T. E. B. Clarke
Thomas Ernest Bennett Clarke
7 June 1907
Watford, Hertfordshire, England, UK
|Died||11 February 1989 (aged 81)|
Surrey, England, UK
|Spouse||Joyce Caroline Steele (1932–1983)|
|Relatives||Dudley Clarke (older brother)|
|Awards||Best Story and Screenplay |
1952 The Lavender Hill Mob
Thomas Ernest Bennett "Tibby" Clarke, OBE (7 June 1907 – 11 February 1989) was a film screenwriter who wrote several of the Ealing Studios comedies.
Clarke's scripts always feature careful logical development from a slightly absurd premise to a farcical conclusion. In 1952, he was awarded a Best Original Screenplay Oscar for his script for The Lavender Hill Mob, making him one of just a handful of Britons to receive this award. He continued to work as a scriptwriter after Ealing ceased production, his later contributions including Sons and Lovers and the Disney film The Horse Without a Head.
Clarke was also a novelist and writer of non-fiction, but presented at least one fictional work as fact. His book Murder at Buckingham Palace (1981) purports to tell the story of a hushed-up murder in the Royal residence in 1935. Despite its including 'documentary' photographs, there is no external evidence that the book is anything but pure fiction. For The Blue Lamp (1950) he drew on his experience as a war reserve constable with the Metropolitan Police during the Second World War.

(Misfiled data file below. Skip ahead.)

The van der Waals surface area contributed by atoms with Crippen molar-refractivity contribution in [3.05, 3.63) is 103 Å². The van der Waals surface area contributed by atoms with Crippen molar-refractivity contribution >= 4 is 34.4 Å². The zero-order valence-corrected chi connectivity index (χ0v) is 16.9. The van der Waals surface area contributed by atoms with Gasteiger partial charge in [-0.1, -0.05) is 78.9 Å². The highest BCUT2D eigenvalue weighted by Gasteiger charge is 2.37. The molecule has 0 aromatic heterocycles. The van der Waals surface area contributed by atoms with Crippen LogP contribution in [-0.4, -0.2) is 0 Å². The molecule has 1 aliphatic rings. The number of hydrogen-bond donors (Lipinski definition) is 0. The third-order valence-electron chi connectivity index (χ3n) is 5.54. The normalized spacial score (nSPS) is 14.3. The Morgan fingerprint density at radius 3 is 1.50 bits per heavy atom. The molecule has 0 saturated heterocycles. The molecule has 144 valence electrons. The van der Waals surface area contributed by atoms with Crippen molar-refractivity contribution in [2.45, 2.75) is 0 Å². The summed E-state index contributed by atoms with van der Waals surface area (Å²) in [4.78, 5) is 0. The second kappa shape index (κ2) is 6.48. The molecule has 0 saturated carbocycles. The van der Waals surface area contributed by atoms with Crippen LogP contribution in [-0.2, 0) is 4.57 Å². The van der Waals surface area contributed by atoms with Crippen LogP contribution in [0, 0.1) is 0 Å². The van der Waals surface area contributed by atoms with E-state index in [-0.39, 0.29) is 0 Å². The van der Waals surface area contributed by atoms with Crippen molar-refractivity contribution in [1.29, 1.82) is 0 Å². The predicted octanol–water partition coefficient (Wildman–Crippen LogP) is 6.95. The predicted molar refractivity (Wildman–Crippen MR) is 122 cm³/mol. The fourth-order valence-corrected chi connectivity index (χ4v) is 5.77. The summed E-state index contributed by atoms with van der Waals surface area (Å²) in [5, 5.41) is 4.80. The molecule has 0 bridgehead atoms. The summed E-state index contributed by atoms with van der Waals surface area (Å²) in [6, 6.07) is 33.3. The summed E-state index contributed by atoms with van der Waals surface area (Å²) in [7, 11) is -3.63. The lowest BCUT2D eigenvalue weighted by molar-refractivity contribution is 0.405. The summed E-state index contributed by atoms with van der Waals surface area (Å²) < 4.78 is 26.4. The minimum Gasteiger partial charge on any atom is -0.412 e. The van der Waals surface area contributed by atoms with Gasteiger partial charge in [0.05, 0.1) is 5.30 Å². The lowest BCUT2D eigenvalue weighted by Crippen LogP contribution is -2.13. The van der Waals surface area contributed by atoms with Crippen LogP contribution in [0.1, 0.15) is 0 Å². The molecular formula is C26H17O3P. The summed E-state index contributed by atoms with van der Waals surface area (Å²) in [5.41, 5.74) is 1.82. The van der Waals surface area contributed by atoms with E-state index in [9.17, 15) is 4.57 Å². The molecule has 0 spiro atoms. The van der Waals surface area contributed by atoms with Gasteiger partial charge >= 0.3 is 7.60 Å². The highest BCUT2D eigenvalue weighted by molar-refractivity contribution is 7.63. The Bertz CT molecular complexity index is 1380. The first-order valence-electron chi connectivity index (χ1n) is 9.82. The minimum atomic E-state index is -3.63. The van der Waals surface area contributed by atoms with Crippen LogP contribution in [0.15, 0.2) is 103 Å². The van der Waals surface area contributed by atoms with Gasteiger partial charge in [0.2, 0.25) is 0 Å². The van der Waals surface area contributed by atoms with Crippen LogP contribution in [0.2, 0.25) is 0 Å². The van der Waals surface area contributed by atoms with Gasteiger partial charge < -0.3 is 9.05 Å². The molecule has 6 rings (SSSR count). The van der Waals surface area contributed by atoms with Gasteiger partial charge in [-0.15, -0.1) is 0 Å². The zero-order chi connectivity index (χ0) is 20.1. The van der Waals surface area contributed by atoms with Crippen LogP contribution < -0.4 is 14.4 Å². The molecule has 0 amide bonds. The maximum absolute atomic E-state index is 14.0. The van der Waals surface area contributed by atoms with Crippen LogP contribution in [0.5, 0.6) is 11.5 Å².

He was awarded the OBE in 1952. He was the subject of This Is Your Life in 1960 when he was surprised by Eamonn Andrews at the BBC Television Theatre.
Clarke was born in Watford on 7 June 1907. His father, Ernest Clarke, had been raised in Hull, moving to South Africa in the late 19th century. He was enlisted to carry dispatches for the Jameson Raid though, avoiding imprisonment, managed to obtain a job working for a gold mining company. Ernest then married Madeline Gardiner, with whom he raised three children. The eldest child was Dudley Clarke, who would later become a pioneer of military deception operations during the Second World War. A girl, Dollie, followed.
The gold mining company Ernest had been working for then offered him an opportunity to move to their London office, enabling him to return to England with his young family. They sailed from South Africa, the first ship to leave the country following the end of the Boer War. Upon arriving in England, Ernest purchased a house in Watford, where Madeline gave birth to their third and final child, Thomas Ernest Bennett Clarke.